DroneDrone technology is taking flight in North Dakota, with farmers implementing new methods pioneered by groundbreaking researchers.

Throughout the state, unmanned aircraft systems (UAS) are already being utilized to some degree on farms and ranches. Much of it is trial and error, however, or still in the testing phase. But the potential for UAS in agriculture – and other applications – is far greater than current usage.

As research continues to develop, and safety and privacy regulations become more clearly defined, agricultural expectations for UAS technology are impressive indeed.

“There are a number of industry forecasts predicting that agriculture will be the leading industry sector to use unmanned aircraft here in the United States,” says Aaron Reinholz, director of research operations in North Dakota State University’s Office of Research and Creative Activity. “There are tremendous opportunities for this technology to be used to further precision agriculture. That’s really what we’re doing a fair amount of research on here – to validate expectation.”

A drone takes flight at the NDSU Carrington Research Extension Center.

A drone takes flight at the NDSU Carrington Research Extension Center.

Research is Key

Part of Reinholz’s work is in UAS research through a relationship with the Northern Plains UAS Test Site in Grand Forks. North Dakota’s test site is one of six that collaborate with the Federal Aviation Administration and other industry partners to develop equipment, systems, rules and procedures to expand the uses of UAS in many different capacities, including agriculture.

“It allows us to utilize that test site and their capabilities to benefit our researchers here at North Dakota State University as well as our sister institution at the University of North Dakota,” Reinholz says.

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NDSU’s UAS program was established in 2014, and in 2016 it took a huge step – or takeoff – with the operation of a larger unmanned aerial vehicle (UAV) known as Hermes 450. The school has partnered with Elbit Systems of America, an Israel-based company, to fly the aircraft, which has a 35-foot wingspan and a flight time of around 18 hours. “The purpose of (the Hermes 450) project is to compare and contrast the results you can get from a larger aircraft at higher altitudes to a small UAV at lower altitudes,” Reinholz says. Larger UAVs have the ability to stay in the air longer and collect imagery at more than 50,000 acres per hour. This is a vast improvement on the one square mile per hour capabilities of smaller crafts.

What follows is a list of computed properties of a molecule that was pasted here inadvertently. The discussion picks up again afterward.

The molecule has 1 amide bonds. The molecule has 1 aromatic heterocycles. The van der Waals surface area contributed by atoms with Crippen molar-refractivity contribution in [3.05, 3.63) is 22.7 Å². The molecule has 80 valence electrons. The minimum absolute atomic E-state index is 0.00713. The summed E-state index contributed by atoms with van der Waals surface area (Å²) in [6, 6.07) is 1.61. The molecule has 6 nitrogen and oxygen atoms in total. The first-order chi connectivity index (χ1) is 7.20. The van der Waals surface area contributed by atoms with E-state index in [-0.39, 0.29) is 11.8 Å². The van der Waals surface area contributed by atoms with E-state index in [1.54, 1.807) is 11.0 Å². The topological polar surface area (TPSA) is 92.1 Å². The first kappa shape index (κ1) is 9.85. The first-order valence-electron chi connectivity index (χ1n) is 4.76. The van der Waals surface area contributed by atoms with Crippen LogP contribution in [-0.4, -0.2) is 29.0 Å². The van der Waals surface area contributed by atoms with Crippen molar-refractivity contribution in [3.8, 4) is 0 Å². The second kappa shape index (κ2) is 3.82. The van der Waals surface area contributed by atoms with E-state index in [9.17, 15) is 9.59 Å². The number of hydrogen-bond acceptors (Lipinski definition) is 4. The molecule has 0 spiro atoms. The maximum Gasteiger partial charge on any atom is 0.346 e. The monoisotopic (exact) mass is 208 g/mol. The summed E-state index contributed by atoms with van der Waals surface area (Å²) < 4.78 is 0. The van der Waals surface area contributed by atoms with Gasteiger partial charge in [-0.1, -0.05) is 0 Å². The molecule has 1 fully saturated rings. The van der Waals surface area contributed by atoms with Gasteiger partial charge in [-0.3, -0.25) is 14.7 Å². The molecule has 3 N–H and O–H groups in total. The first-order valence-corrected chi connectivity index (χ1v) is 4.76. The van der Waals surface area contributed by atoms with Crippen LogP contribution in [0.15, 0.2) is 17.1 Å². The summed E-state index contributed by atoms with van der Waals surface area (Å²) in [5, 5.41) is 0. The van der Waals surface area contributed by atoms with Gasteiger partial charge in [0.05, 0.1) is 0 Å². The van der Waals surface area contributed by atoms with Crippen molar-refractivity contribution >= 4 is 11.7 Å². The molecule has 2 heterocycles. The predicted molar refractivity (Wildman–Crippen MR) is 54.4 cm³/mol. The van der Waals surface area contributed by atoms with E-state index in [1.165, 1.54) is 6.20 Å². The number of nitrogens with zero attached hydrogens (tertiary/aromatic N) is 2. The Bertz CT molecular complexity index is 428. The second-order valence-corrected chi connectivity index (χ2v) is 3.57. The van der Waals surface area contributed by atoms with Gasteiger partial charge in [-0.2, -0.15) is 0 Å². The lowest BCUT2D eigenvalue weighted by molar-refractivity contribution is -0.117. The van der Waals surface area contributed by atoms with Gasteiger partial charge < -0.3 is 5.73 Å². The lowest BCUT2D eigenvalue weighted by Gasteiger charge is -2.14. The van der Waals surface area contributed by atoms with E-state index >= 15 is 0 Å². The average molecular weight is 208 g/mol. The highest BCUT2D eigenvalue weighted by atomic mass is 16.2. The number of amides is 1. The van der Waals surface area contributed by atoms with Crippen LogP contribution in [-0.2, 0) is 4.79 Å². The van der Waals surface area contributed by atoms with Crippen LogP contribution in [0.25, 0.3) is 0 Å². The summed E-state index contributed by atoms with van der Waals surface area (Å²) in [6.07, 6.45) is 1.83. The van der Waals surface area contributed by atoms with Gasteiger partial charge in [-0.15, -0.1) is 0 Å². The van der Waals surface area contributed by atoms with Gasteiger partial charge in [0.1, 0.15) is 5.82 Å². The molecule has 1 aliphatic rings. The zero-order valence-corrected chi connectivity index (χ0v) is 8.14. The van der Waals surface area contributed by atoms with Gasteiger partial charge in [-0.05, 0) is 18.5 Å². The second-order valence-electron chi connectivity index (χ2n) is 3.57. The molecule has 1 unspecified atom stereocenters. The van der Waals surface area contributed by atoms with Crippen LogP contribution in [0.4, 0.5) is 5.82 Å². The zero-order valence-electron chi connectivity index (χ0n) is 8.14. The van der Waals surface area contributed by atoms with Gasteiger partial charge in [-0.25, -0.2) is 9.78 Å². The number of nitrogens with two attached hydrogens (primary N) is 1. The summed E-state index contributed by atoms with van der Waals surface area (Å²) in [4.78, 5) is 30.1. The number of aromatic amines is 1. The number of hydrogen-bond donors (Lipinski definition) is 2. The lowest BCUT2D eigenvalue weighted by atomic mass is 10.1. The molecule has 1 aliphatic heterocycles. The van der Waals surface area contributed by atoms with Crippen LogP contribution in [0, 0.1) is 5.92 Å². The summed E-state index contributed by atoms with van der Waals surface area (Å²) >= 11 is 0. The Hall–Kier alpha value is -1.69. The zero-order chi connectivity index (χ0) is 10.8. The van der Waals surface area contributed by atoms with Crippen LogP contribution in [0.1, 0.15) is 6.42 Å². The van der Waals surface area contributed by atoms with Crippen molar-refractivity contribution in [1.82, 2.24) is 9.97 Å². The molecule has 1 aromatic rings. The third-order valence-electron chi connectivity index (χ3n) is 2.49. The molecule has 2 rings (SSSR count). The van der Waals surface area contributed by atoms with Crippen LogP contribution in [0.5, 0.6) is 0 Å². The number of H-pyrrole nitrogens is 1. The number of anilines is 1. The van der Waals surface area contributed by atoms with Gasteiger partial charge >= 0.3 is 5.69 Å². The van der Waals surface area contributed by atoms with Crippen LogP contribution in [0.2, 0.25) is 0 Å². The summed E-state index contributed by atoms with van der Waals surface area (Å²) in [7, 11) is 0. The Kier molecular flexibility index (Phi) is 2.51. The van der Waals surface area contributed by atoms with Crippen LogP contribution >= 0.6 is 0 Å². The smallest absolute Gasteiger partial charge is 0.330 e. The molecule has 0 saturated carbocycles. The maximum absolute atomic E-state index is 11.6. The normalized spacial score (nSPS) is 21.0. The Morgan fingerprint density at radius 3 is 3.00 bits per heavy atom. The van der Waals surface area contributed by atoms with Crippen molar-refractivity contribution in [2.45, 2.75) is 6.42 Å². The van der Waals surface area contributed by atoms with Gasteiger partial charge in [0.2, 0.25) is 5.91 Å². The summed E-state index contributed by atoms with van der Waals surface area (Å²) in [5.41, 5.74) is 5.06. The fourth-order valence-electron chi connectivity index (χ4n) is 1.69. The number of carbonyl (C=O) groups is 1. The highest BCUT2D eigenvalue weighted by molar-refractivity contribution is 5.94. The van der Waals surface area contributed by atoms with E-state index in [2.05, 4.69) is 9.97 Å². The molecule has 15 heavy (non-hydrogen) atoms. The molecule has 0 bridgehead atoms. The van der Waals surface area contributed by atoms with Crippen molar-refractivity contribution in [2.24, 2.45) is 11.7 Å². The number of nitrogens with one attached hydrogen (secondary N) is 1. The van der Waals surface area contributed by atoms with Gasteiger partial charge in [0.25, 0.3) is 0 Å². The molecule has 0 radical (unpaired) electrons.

Such information can be used to manage crops, fertilizer or even identify infestations more efficiently.

Many Potential Uses

Jim Reimers, who grows corn and soybeans on much of his family’s 30,000-acre Reimers Farms in Jamestown, sees the promise of UAS in agriculture. He has been experimenting with the technology since around 2013, working closely with John Nowatzki, extension agricultural machine systems specialist at NDSU, for data collecting, imaging of field and planting abnormalities, and other applications.

“For us, it’s still new,” Reimers says of his experiments. “We’re trying to see how to make a fit for it, so we’ve used observations on different parts of the land, with different objectives in mind. If we find things that work, then we want to expand that to a lot more acres within the farm.”

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Reimers, who owns and operates his farm with his brother, Dale, and nephew, says that drones can have several benefits for farmers. They can be used to optimize nitrogen applications in corn, for instance, or discern conditions for planting varieties of soybeans.

“Another use is in crop insurance,” Reimers says. “Say there’s livestock damage from your neighbor’s cow. People can’t go out and walk the whole field. But you can fly over and quite easily see the damage and get a better idea of the area involved in the incident.”

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